With school closings, Hurricane Sandy forced those with kids to think of ways of keeping little ones entertained.
Usually bustling with people, consistent rain bands from Hurricane Sandy slowed down activity at the Village of Shirlington.
Restaurants were open, but for the most part tables were empty.
At Guapos Mexican Restaurant, the Platts and their neighbors grabbed lunch.
"We knew we needed to get out and just change the scenery before the actual storm hit," said Sara Platt, who made sure her two young boys were properly dressed for the wet weather.
Aside from lunch, the two families had already planned the rest of their evening.
The neighbor's kids will come over and watch TV, Platt said. Both families hoped that form of entertainment would last into the night before the storm messed up the power grid.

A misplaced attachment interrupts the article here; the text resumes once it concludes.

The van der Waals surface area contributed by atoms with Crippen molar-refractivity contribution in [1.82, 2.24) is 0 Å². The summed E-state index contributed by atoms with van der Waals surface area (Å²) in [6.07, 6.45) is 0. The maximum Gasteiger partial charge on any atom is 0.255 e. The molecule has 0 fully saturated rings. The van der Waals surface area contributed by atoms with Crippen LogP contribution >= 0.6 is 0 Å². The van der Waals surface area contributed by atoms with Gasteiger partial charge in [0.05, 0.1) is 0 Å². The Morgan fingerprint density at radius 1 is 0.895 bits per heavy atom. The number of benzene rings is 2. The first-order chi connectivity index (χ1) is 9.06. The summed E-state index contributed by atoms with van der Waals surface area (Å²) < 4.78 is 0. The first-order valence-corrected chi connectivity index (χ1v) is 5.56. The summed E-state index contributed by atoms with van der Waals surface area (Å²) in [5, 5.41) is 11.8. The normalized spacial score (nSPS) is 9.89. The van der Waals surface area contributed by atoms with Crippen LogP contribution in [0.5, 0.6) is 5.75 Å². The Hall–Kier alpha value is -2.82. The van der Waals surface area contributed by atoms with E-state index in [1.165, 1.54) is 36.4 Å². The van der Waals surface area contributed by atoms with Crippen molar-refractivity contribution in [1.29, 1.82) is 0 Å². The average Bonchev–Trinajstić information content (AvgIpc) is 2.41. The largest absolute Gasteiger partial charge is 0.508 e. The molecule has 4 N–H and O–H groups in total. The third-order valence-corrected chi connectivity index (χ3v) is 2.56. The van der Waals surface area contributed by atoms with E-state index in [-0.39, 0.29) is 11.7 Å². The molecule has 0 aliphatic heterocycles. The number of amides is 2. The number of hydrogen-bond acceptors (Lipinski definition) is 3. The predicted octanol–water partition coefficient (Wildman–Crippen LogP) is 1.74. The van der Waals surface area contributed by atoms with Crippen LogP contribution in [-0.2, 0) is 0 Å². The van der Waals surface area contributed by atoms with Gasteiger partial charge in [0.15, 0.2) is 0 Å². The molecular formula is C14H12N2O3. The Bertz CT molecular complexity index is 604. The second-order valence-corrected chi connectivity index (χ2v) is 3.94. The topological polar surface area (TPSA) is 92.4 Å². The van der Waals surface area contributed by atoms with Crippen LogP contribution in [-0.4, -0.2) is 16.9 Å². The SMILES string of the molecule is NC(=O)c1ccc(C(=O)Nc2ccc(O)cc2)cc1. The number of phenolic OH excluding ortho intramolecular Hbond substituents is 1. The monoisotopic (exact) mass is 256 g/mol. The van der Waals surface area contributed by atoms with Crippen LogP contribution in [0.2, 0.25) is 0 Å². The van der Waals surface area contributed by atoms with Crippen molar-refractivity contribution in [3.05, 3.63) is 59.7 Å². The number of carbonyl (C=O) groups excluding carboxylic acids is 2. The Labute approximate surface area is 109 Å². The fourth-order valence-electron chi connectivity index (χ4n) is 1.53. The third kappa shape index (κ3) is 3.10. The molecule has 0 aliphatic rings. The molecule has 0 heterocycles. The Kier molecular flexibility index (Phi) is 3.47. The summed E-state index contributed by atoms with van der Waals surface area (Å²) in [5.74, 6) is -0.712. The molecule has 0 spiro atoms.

"We're doing laundry," Platt said. "We cooked some food to clean out the freezer a little bit and you do what you can."
At the Beams in the Claremont neighborhood took a slightly different strategy.
"Alex is in pre-school and so it was kind of a challenge to figure out what I was going to do with my very active pre-schooler," said Clare Beam.
She realized she couldn't take him outside, but had to come up with ways to keep two-year-old Alex busy.
Beam decided arts and crafts wouldn't be too bad as they wait for whatever Sandy could bring.
At times, Alex was curious about what was happening outside, but seconds later, he would lose interest.
"We're crossing our fingers that a nap happens this afternoon. We're not sure it's going to," his mother said.
So his parents decided it could be a good time to show Alex a couple new words.
"Can you say it?" his father asked. "Hurricane Sandy."
To which Alex responded something that sounded like he said "candy."
A couple more tries and the Alex got it right.
If you don't have anywhere to go, or lose power during the storm, there are emergency shelters being set up all around the area.